The yield on the benchmark 10-year note rose three basis points last week, or 0.03 percentage point, to 2.95 percent, according to BGCantor Market Data. The 2.75 percent security due in February 2019 fell 7/32, or $2.19 per $1,000 face amount, to 98 9/32.

Below Zero

Three-month bill rates dropped five basis points last week to 0.13 percent. Bills maturing in three months and less have returned 0.07 percent this year, Merrill index data shows.

In December, bill rates fell below zero as investors sought the protection of the safest government debt in the wake of the September collapse of New York-based Lehman Brothers Holdings Inc., the biggest bankruptcy in history.

Treasury sold $27 billion of three-month bills on Dec. 8 at a discount rate of 0.005 percent, the lowest on record. The U.S. also sold $30 billion of four-week bills at zero percent for the first time. U.S. government debt of all maturities returned 14 percent last year, the best since 1995.

Foreign Holdings

Foreign investors including central banks own $3.16 trillion, or 50 percent, of the $6.27 trillion in marketable Treasuries outstanding, according to Treasury data. The U.S. needs to raise $3.25 trillion this fiscal year, as the government finances bank bailouts, stimulates the economy and services deficits, according to Goldman Sachs Group Inc.

“The Fed made the dramatic announcement in March that it’s going to monetize some of that deficit,” said Richard Clarida, a global strategic adviser at Pacific Investment Management Co. and Columbia University economist, raising concern that the purchases may lead to faster inflation. “The difference in migrating to bills versus bonds is their exposure to interest rate movements. You’re taking less interest rate risk.”

The Labor Department said April 15 that the consumer price index fell 0.4 percent in March from a year before, the first annual decline since 1955. The drop provides Bernanke with more time to narrow the difference between what consumers pay to borrow and the costs for banks, following the Fed’s decision in December to lower its target rate for overnight loans between banks to a range of zero to 0.25 percent.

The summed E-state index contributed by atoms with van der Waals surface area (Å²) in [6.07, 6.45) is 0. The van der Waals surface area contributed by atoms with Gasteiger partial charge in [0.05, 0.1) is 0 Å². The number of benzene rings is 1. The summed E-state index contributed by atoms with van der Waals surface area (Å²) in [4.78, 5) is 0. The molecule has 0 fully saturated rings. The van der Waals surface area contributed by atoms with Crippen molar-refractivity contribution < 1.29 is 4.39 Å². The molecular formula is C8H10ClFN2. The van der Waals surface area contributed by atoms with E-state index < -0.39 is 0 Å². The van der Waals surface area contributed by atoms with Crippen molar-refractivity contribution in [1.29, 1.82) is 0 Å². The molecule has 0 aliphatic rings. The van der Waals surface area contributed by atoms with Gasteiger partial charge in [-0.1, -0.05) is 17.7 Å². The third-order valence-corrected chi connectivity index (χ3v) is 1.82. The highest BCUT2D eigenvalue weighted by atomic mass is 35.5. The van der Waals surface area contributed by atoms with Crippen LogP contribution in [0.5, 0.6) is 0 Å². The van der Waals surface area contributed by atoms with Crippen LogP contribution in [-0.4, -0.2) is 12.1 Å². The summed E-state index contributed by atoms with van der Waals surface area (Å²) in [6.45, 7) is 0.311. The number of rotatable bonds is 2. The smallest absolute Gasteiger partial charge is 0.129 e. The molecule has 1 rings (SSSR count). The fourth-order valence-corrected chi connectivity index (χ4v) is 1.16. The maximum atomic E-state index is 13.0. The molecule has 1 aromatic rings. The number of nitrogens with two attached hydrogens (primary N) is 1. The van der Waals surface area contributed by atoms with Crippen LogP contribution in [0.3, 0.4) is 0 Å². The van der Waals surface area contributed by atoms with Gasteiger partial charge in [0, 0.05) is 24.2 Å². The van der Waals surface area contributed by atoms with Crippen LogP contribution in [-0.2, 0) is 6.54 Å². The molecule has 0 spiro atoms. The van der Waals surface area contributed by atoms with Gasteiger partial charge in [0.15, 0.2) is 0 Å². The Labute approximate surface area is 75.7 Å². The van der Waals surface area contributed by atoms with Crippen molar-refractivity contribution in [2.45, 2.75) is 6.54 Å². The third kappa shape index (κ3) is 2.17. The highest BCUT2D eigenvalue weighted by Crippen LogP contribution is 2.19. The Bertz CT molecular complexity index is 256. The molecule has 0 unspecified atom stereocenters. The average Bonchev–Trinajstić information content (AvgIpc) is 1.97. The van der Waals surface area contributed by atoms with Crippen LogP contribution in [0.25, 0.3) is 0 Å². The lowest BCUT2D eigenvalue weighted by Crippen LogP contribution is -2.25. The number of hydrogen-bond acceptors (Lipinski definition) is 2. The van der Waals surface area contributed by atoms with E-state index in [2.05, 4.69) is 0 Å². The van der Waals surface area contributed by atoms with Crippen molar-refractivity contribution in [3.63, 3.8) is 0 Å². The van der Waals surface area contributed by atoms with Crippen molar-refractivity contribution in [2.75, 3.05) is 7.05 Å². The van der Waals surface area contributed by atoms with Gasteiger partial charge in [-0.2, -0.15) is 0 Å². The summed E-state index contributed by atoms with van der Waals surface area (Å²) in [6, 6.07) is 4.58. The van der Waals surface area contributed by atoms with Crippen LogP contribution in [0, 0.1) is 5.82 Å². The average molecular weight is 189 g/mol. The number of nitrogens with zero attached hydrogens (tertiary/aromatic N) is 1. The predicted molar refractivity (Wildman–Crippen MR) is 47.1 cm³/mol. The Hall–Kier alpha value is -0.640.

‘Better Tone’

Consumers and companies are starting to benefit. Goldman Sachs and JPMorgan Chase & Co. reported higher-than-estimated profits last week, in part because of higher revenue from fixed- income markets. Both raised capital last week without government backing.

“The credit markets are achieving a better tone and getting stronger,” Dallas Federal Reserve President Richard Fisher said at a briefing in Shanghai on April 18. “Volatility has been dampened. It will take some time to correct the weakness we’re experiencing.”

Home mortgage rates have fallen to record lows, and borrowing costs for car loans have declined more than five percentage points since the Fed said March 18 that it would buy $300 billion of Treasuries to keep borrowing costs down, and raise its commitment to purchase mortgages to $1.25 billion.

The difference between the average 30-year U.S. mortgage rate and 10-year Treasury yields narrowed to 1.92 percent on April 17 from 3.07 percent on Dec. 19, the highest level since 1986, according to Bloomberg data. The gap averaged 1.75 percentage points in the decade before the credit crisis began.

“The bigger story is investors climbing out of the bunker and starting to take risk again as some of the recent data suggests the U.S. economy” will begin to recover, said Colin Lundgren, who manages $40 billion as head of institutional fixed income for RiverSource Institutional Advisors in Minneapolis.